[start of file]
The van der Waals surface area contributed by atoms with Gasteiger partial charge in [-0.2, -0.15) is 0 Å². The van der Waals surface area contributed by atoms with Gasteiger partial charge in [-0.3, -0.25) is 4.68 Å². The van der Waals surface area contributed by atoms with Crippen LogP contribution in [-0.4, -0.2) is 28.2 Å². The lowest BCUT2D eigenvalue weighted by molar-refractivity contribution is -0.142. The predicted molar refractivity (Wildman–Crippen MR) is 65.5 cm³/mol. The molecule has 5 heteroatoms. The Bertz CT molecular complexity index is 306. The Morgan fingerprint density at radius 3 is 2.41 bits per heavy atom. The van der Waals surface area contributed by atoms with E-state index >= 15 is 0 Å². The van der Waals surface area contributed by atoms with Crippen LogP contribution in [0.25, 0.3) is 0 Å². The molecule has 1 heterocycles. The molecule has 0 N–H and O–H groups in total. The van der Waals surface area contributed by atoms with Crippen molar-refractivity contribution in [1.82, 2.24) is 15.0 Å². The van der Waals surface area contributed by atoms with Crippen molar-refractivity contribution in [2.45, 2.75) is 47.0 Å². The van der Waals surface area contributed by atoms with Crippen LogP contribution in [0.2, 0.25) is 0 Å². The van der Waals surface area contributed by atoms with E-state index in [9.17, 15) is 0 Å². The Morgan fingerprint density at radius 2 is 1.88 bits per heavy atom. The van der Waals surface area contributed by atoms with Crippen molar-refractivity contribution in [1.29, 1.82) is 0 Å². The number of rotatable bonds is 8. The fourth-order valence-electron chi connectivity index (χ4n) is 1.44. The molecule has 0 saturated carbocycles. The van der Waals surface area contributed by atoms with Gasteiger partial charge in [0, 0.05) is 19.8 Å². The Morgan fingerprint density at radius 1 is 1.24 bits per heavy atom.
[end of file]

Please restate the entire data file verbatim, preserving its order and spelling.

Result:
The van der Waals surface area contributed by atoms with Gasteiger partial charge in [-0.2, -0.15) is 0 Å². The van der Waals surface area contributed by atoms with Gasteiger partial charge in [-0.3, -0.25) is 4.68 Å². The van der Waals surface area contributed by atoms with Crippen LogP contribution in [-0.4, -0.2) is 28.2 Å². The lowest BCUT2D eigenvalue weighted by molar-refractivity contribution is -0.142. The predicted molar refractivity (Wildman–Crippen MR) is 65.5 cm³/mol. The molecule has 5 heteroatoms. The Bertz CT molecular complexity index is 306. The Morgan fingerprint density at radius 3 is 2.41 bits per heavy atom. The van der Waals surface area contributed by atoms with E-state index >= 15 is 0 Å². The van der Waals surface area contributed by atoms with Crippen LogP contribution in [0.25, 0.3) is 0 Å². The molecule has 1 heterocycles. The molecule has 0 N–H and O–H groups in total. The van der Waals surface area contributed by atoms with Crippen molar-refractivity contribution in [1.82, 2.24) is 15.0 Å². The van der Waals surface area contributed by atoms with Crippen molar-refractivity contribution in [2.45, 2.75) is 47.0 Å². The van der Waals surface area contributed by atoms with Crippen LogP contribution in [0.2, 0.25) is 0 Å². The van der Waals surface area contributed by atoms with E-state index in [9.17, 15) is 0 Å². The Morgan fingerprint density at radius 2 is 1.88 bits per heavy atom. The van der Waals surface area contributed by atoms with Crippen molar-refractivity contribution in [1.29, 1.82) is 0 Å². The number of rotatable bonds is 8. The fourth-order valence-electron chi connectivity index (χ4n) is 1.44. The molecule has 0 saturated carbocycles. The van der Waals surface area contributed by atoms with Gasteiger partial charge in [0, 0.05) is 19.8 Å². The Morgan fingerprint density at radius 1 is 1.24 bits per heavy atom.